Thelypteris reptans

Thelypteris reptans (J. F. Gmel.) C. V. Morton

Common Names: Walking Wood Fern

Family: Thelypteridaceae (formerly Polypodiaceae)

Habit: Thelypteris reptans grows decumbently from a rhizome that is up to 1 cm thick and 50 cm in length. The rhizome is covered with stellate pubescence. The fronds are arranged in clumps with sterile fronds decumbent and fertile fronds more erect. The pinnately compound fronds are oblong, up to 30 cm in length, and to 10 cm in width. There are 15-30 pinnae oppositely or alternately arranged, oblong with an acute apex, and shallow lobed to crenate margins.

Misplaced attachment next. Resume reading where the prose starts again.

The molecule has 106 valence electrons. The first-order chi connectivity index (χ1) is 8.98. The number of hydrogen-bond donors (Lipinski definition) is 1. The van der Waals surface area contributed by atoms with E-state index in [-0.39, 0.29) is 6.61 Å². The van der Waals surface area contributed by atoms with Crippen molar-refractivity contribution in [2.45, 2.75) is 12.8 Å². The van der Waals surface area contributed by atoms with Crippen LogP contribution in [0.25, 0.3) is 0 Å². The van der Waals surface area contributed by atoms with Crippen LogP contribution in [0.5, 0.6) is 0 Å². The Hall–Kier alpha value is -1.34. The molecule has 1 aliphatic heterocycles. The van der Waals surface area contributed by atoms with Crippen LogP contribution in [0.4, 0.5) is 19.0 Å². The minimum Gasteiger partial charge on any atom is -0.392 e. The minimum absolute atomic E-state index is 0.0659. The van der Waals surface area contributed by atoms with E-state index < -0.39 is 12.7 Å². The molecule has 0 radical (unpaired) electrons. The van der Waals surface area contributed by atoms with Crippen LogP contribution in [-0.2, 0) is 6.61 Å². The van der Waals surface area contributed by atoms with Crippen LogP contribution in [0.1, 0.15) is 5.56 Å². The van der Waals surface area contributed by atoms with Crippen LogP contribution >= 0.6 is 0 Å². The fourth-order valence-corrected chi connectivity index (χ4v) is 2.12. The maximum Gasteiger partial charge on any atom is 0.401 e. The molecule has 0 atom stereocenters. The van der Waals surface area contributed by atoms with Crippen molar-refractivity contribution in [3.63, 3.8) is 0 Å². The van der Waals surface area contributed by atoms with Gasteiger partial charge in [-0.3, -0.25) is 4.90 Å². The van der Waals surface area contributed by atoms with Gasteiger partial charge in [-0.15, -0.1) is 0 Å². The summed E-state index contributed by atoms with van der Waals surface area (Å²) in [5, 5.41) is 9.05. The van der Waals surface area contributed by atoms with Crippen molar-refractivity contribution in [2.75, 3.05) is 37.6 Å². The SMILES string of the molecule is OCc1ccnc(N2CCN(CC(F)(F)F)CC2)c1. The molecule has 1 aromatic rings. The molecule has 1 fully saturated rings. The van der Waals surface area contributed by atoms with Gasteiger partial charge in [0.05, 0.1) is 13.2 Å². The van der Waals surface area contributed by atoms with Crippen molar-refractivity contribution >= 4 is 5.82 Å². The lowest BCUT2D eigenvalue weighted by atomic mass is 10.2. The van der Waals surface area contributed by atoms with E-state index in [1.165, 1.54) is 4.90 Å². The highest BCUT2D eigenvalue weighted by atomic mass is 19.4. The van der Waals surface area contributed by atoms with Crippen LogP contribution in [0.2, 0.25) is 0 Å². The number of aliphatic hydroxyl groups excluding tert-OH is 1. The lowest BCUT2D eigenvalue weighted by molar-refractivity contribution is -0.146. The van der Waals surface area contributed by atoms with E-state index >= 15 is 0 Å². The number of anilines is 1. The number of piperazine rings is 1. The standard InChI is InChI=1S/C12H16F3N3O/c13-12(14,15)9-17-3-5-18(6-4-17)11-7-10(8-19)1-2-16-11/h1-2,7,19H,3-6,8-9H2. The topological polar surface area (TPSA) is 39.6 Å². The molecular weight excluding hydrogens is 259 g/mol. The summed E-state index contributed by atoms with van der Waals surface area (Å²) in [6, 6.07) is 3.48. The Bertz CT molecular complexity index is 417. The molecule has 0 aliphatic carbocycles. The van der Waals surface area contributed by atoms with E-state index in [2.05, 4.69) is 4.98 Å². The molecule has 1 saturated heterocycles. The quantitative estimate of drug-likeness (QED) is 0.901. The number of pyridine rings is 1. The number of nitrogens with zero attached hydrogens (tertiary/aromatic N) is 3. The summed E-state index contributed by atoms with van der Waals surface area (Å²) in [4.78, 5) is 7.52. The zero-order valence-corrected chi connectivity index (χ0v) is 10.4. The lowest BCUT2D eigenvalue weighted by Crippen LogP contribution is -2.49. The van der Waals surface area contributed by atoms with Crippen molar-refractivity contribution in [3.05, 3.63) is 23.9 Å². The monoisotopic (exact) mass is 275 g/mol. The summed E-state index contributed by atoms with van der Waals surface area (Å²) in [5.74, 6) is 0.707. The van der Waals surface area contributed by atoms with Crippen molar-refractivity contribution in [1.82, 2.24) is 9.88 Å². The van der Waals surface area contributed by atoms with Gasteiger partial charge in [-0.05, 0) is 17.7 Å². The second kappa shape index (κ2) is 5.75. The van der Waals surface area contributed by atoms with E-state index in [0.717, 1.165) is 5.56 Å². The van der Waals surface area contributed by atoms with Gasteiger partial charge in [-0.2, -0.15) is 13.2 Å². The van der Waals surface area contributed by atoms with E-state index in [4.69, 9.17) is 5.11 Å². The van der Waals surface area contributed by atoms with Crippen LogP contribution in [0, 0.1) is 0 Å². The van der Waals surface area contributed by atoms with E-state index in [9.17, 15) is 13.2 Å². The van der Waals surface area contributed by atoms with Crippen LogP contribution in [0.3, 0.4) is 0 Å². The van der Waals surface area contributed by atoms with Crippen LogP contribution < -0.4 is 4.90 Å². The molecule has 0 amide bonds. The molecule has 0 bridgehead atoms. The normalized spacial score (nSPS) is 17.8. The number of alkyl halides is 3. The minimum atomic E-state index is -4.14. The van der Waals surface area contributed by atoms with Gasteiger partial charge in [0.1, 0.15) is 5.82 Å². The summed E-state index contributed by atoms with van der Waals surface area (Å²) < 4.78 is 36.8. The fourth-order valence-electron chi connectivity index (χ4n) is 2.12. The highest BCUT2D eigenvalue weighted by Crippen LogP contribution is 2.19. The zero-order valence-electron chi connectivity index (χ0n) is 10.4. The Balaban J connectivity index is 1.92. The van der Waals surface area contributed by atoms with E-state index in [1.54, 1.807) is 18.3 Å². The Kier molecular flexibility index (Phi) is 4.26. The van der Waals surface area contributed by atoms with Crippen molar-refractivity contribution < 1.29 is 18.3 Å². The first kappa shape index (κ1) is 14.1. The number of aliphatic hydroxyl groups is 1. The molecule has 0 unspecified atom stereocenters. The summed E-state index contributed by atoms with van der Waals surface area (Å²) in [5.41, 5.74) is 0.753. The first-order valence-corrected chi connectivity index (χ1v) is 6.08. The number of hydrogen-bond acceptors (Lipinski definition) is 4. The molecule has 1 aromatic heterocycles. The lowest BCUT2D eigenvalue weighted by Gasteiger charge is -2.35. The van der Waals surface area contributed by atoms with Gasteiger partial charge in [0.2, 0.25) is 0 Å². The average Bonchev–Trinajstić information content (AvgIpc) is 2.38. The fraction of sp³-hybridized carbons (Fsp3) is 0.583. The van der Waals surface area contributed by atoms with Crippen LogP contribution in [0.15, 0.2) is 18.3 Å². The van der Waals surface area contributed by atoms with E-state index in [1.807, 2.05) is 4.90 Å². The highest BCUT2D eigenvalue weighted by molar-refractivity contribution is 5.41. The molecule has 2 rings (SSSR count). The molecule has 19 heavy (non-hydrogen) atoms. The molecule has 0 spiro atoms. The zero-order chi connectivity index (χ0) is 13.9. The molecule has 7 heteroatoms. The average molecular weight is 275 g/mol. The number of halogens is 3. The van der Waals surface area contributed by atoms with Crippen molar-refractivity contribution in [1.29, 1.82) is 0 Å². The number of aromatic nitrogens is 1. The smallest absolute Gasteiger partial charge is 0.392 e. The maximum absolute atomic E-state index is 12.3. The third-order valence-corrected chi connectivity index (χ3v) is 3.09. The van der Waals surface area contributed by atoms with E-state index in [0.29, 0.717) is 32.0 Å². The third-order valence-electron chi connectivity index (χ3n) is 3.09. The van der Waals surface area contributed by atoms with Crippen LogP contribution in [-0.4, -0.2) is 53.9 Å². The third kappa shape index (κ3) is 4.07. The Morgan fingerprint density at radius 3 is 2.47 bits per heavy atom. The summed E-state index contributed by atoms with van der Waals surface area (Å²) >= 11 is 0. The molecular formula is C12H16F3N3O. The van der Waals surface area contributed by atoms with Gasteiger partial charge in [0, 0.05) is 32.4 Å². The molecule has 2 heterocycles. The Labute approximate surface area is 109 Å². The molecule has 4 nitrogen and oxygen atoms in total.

On the abaxial surface of the fertile fronds the sporangia occur in “C” sori along the center of the pinnae lobes on the mid vein. The fertile fronds are sparsely pubescent along the rachis.

Habitat: Thelypteris reptans grows in the walls of sink holes, road cuts, and old stone walls.

Distribution: Thelypteris reptans occurs in the central and northern island groupings of the Lucayan Archipelago, the Greater Antilles, Central America and parts of northern South America.

Medicinal/Cultural/Economic usage: Thelypteris reptans is not known to be used medicinally in the Lucayan Archipelago.